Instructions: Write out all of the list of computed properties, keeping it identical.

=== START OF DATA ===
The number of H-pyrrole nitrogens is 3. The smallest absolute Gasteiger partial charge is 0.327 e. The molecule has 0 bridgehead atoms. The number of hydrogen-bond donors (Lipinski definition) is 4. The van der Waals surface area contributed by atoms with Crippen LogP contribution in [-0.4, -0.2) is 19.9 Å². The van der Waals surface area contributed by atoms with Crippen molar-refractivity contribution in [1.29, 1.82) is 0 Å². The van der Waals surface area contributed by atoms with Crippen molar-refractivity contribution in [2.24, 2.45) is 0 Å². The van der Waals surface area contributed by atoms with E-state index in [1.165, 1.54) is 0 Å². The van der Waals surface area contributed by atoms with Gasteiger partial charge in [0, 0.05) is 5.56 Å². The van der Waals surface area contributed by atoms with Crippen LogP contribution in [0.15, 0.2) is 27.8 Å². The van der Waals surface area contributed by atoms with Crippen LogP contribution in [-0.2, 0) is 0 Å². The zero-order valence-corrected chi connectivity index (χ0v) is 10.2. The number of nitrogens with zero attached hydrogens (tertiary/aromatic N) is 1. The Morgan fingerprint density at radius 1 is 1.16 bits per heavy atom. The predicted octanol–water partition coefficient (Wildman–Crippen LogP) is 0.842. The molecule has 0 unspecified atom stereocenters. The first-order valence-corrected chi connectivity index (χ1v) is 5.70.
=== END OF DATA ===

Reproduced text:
The number of H-pyrrole nitrogens is 3. The smallest absolute Gasteiger partial charge is 0.327 e. The molecule has 0 bridgehead atoms. The number of hydrogen-bond donors (Lipinski definition) is 4. The van der Waals surface area contributed by atoms with Crippen LogP contribution in [-0.4, -0.2) is 19.9 Å². The van der Waals surface area contributed by atoms with Crippen molar-refractivity contribution in [1.29, 1.82) is 0 Å². The van der Waals surface area contributed by atoms with Crippen molar-refractivity contribution in [2.24, 2.45) is 0 Å². The van der Waals surface area contributed by atoms with E-state index in [1.165, 1.54) is 0 Å². The van der Waals surface area contributed by atoms with Gasteiger partial charge in [0, 0.05) is 5.56 Å². The van der Waals surface area contributed by atoms with Crippen LogP contribution in [0.15, 0.2) is 27.8 Å². The van der Waals surface area contributed by atoms with Crippen LogP contribution in [-0.2, 0) is 0 Å². The zero-order valence-corrected chi connectivity index (χ0v) is 10.2. The number of nitrogens with zero attached hydrogens (tertiary/aromatic N) is 1. The Morgan fingerprint density at radius 1 is 1.16 bits per heavy atom. The predicted octanol–water partition coefficient (Wildman–Crippen LogP) is 0.842. The molecule has 0 unspecified atom stereocenters. The first-order valence-corrected chi connectivity index (χ1v) is 5.70.